usa-china

By John Ruberry

Building upon Peter Ingemi’s RH’s spectacular Trump’s China Call is a Deliberate Overreach from yesterday, it’s my turn to add my two yuan into the discusssion.

The media loves to dismiss Donald Trump as a showman–as if there was no showmanship with Barack Obama–but those under 45 first encountered our next president as a real estate developer, albeit a flashy one. Developers are many things, including, yes, deal makers, as well as a negotiators. In regards to that last one, when you are sitting across someone you are negotiating with, or as it usually turns out, haggling with, a strategy that has worked since the Babylonian era is to get the person sitting on the other side of the table from you off of his script and on to yours. One tactic is known as “getting-yourself-inside-their-heads.”

And that’s something that Trump may have accomplished by accepting a telephone call last week from the president of Taiwan, Tsai Ing-wen, which has caused a kerfuffle. Because the United States recognizes communist China as the legitimate government off all of China, including Taiwan, a president hasn’t spoken to a Taiwanese leader since 1979. Of course we still have extensive trade relations with the island nation–oops, breakaway province–and we still sell Taiwan weapons. If they are ever fired in defense it would very likely be against the Chicomms.

Oh, Taiwan and China are major trading partners.

Trying to understand international relations is a descent into madness.

Trump made the re-negotiation of what he calls bad trade deals a central campaign promise. Of course those bad deals with China, if they really are awful, are good ones for the Chinese. If Hillary Clinton won last month’s presidential election China could look forward to at least four more years of crony socialism from the former secretary of state. Since then China has been bracing itself for a return to the bargaining table, preparing for difficult deal making with this New York capitalist.

John "Lee" Ruberry of the Magnificent Seven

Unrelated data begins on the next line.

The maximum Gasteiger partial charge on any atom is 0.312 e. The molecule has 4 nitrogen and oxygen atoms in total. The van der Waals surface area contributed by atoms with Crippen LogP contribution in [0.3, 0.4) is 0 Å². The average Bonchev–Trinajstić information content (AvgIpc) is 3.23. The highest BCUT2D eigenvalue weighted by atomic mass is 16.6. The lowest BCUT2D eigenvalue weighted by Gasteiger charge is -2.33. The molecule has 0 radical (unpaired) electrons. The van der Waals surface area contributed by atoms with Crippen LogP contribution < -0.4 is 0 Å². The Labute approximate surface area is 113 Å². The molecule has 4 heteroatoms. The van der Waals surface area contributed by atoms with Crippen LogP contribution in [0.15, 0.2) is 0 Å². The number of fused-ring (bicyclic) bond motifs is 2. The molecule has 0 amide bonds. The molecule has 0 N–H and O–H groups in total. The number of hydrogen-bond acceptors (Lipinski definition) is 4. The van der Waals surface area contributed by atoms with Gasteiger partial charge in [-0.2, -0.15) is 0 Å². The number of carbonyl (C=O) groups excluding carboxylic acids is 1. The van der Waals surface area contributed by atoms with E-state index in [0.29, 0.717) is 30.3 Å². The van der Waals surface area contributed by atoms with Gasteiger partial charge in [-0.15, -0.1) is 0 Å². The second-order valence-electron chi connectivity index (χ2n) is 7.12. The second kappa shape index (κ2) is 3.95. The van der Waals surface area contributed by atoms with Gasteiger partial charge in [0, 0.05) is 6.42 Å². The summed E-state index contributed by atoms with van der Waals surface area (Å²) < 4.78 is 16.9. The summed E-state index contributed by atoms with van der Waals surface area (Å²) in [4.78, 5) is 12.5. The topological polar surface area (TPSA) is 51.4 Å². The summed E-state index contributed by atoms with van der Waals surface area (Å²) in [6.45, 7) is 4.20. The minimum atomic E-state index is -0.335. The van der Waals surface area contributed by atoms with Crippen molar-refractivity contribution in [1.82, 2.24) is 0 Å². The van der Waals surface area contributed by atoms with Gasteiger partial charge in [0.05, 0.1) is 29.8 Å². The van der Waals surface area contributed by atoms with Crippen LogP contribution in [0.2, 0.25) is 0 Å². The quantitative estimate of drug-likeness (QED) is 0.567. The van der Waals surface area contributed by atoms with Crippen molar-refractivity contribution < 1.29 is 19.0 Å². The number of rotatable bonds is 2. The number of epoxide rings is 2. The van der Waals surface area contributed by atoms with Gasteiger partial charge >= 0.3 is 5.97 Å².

John “Lee” Ruberry of the Magnificent Seven

But Trump, who was a very good baseball player when he was young, threw a curve ball at the Chinese.

He accepted a phone call.

He got inside their heads.

Trump knows what he’s doing.

John Ruberry regularly blogs at Marathon Pundit.

Update (DTG): I’d like to take credit for the piece that John is referring to but that one was written by RH (NG36B) one of the newest additions to our magnificent 7 writers. I’m delighted to have both John & RH on the team

By John Ruberry

1977 was the year that music came out of the concert halls and into the streets; when independent labels sprang out of the woodwork to feed new tastes; when rock music once again became about energy and fun; when the majors’ boardrooms lost control. Suddenly we could do anything. —Liner notes to Streets, a collection of punk singles, 1977.

That snippet comes from Greil Marcus’ “Anarchy in the UK” chapter in The Rolling Stone Illustrated History of Rock & Roll. Such as it was nearly forty years ago in Great Britain with punk rock as it is with Donald Trump and the Republican Party.

Do you want proof? Just nine days ago the ultimate GOP insider, Karl Rove, hosted a meeting of Republican governors at the ultimate insider’s hotel, the Willard in Washington, where, the New York Times reported, George W. Bush’s Darth Vader, sitting at the end of a boardroom table, said it was not too late to stop Donald Trump.

Well if it isn’t too late now it will very likely be so by Tuesday night when the Super Tuesday results come in.

Republican politics has escaped the boardroom and it’s not just on the streets, it’s at the home computer keyboard, it’s in the employee cafeteria, and at the check-out line at the local Walmart.